Tens of thousands of panicked residents fled their homes in the northern Gaza Strip on Sunday after the Israeli military dropped leaflets from the sky warning those who stayed behind that they were risking their lives because a large, intense operation was imminent.

Residents in Gaza were whipsawed by growing anxiety and frustration. More than 17,000 people poured into makeshift shelters as Israeli commandos entered the coastal enclave early Sunday to target a Hamas rocket-launch site. A gun battle with Hamas militants ensued and left four Israeli soldiers lightly wounded, an army spokesman said.

The brief incursion by commandos followed the single deadliest Israeli bombing of the six-day campaign.

Israeli missiles hit a house where Gaza’s police chief, Tayseer al-Batsh, was praying Saturday night. The explosions killed 18 members of his extended family, including six children, and sent the top Hamas law-enforcement officer into intensive care, where he was clinging to life Sunday.

On Monday, Israel said it shot down a drone that was flying over the southern Israeli city of Ashdod. This appeared to mark the first deployment of unmanned aircraft by Hamas from Gaza.

The drone was intercepted by a U.S.-supplied Patriot air-defense missile. An Israeli military spokesman said crews were looking for the debris.

The weekend violence in Gaza came as Israeli Prime Minister Benjamin Netanyahu indicated that Israel has no interest in halting its assault. Israel’s objective, he said at his weekly cabinet meeting, is to inflict “a significant blow on Hamas” that will yield “the restoration of quiet for a long period.”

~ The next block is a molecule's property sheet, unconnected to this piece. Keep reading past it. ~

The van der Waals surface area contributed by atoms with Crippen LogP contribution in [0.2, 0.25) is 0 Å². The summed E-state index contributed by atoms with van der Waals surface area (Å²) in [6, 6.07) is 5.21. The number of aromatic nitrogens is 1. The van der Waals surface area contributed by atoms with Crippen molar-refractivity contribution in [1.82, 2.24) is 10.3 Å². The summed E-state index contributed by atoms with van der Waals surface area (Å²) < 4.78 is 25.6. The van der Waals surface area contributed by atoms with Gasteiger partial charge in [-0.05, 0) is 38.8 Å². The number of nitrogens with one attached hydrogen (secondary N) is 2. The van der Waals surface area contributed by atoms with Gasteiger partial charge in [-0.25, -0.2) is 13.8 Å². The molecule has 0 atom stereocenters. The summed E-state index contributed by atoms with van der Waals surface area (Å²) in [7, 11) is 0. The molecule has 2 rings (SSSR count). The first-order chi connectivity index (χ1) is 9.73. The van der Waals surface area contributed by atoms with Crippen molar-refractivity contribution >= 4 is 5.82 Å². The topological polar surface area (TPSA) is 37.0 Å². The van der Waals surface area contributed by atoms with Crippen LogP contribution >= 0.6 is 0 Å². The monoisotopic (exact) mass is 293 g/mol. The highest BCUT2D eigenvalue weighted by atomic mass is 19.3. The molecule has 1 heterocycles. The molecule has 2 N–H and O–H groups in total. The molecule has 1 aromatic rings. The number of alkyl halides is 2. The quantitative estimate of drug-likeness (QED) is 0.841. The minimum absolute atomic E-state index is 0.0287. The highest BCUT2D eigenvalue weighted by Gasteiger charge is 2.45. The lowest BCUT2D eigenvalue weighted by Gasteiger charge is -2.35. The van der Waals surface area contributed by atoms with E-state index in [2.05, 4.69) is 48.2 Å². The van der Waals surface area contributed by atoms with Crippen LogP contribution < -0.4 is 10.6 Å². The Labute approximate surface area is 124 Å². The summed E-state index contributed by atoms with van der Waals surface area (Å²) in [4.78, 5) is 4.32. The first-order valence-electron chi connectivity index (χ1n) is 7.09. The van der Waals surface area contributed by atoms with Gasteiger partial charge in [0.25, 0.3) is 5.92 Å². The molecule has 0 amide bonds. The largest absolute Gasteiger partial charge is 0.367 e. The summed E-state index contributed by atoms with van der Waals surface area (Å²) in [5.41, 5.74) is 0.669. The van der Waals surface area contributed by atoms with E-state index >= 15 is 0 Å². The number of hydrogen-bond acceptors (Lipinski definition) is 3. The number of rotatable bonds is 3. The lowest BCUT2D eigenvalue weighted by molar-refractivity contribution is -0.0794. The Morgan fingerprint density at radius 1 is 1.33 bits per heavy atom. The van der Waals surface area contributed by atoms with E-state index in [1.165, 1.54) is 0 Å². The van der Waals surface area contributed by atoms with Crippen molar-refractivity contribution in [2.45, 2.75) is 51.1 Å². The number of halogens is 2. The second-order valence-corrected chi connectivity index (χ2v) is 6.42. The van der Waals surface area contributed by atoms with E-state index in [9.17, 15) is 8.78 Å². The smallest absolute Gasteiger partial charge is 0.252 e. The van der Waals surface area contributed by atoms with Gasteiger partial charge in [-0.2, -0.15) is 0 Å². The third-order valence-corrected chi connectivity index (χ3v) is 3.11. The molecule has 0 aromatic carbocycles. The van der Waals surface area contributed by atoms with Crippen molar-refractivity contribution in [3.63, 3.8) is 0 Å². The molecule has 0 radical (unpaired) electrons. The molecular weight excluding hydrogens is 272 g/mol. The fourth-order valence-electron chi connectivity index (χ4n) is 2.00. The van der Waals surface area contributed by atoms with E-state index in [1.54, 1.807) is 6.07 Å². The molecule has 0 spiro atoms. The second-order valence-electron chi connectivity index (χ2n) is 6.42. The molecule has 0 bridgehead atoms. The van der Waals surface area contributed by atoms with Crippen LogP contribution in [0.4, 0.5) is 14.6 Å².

That goal closely tracks Israel’s ambition in two previous offensives against Hamas — in the winter of 2008-2009 and in late 2012 — both of which succeeded in setting back the Islamist movement’s capabilities, but not for very long. In each case, Israel won just a few years of relative calm, even as Hamas’s rocket range and weapons arsenal expanded.

The cycle has come to be known in Israel as “mowing the lawn” — a temporary disruption of Hamas’s ability and will to fire rockets.

Pressure is growing in Israel to make sure that this time is different.

“The army should not stop until they wipe out Hamas,” said Avner Peretz, 46, just minutes after the windows in his brother-in-law’s house were blown out by a Hamas rocket attack in the southern Israeli town of Netivot over the weekend. “The last two conflicts, we came out looking like the losers. This time, we need to be the winner.”

So far, there’s no doubt that Israel has inflicted far more damage than Hamas, but that’s consistently true in this deeply asymmetrical fight.

There have been 169 residents of Gaza killed in the current Israeli operation, including 36 children and 24 women, according to the Gazan Health Ministry. The United Nations estimates that three-quarters of the dead are civilians.

Hamas and its allies have fired hundreds of rockets into Israel — including 130 on Sunday — but most have either landed in open areas or been shot down by Israel’s sophisticated anti-missile system, Iron Dome. Several Israelis have been seriously injured by the rocket fire, but none have been killed.

Israel Radio reported late Sunday that two rockets were fired at Israel from Syria, apparently from Syrian army positions. Israel responded with artillery fire.

A more isolated Hamas

The U.N. Relief and Works Agency on Sunday called the situation in Gaza “devastating and unpredictable.”

In central Gaza, where Israeli missiles hit the house where the police chief was staying Saturday, there are 17 fresh graves, the bodies marked by mounds of earth, with cinderblock for headstones.